For example, a parent with high personal competence understands exactly why, after a long day with too few snack breaks, they might feel grumpy and short tempered. The parent takes steps to remedy that with a nutritious meal, and then consciously checks the decision-making process to ensure that the grumpiness is not making them more pessimistic or cynical than usual. The parent monitors their tone and responses with the children, reminds themself to be upbeat rather than short with them, and takes a deep breath before reacting if one of them makes a mistake. Similarly, if the parent is in a very good mood and one of the children does something worthy of discipline, the parent does not brush off the incident or ignore the consequences of the mistakes.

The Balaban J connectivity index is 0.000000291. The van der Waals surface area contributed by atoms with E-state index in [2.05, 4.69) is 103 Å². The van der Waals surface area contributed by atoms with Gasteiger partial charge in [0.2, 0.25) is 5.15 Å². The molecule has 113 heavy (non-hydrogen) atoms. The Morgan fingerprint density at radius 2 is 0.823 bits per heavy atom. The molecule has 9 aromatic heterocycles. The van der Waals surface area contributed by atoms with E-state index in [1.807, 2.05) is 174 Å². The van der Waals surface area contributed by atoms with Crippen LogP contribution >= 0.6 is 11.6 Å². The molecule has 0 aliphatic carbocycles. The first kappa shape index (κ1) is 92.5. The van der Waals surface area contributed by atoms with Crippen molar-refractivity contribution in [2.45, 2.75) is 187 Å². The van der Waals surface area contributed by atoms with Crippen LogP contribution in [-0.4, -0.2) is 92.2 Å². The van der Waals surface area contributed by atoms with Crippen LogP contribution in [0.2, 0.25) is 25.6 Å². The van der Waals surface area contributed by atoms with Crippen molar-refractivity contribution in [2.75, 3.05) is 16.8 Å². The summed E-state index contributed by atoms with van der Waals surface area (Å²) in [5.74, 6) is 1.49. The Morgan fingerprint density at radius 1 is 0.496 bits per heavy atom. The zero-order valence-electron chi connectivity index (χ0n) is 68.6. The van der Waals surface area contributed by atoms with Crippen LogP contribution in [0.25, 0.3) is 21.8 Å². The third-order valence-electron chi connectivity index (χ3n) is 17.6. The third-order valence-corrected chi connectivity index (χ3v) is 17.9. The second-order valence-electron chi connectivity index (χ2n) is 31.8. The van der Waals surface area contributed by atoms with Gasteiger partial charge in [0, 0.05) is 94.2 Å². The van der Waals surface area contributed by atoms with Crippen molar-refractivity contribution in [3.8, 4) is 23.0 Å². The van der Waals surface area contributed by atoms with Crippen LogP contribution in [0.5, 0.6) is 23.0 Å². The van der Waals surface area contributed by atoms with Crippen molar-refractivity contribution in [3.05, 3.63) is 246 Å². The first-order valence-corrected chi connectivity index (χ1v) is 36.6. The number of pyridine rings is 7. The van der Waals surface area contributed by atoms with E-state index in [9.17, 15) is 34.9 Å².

The benefits of this parent's emotional self-control are many. For one thing, the children know they can rely on the parent to be level-headed in any scenario and know that they can safely acknowledge their mistakes without getting an irrationally upset response. They know that if the parent is bothered by something unrelated to the task at hand, it will not prevent the parent from doing the best at whatever needs to be done. If the same parent were less emotionally self-aware, that person would be less likely to respond to obstacles in a reasonable way. Instead, the parent’s reaction would be altered by lack of sleep or a bill that came in the mail that day. The parent might displace anger, frustration, or fear onto the children and treat them as if they have knowingly done something wrong or have some looming threat over their heads when, in reality, there is nothing wrong.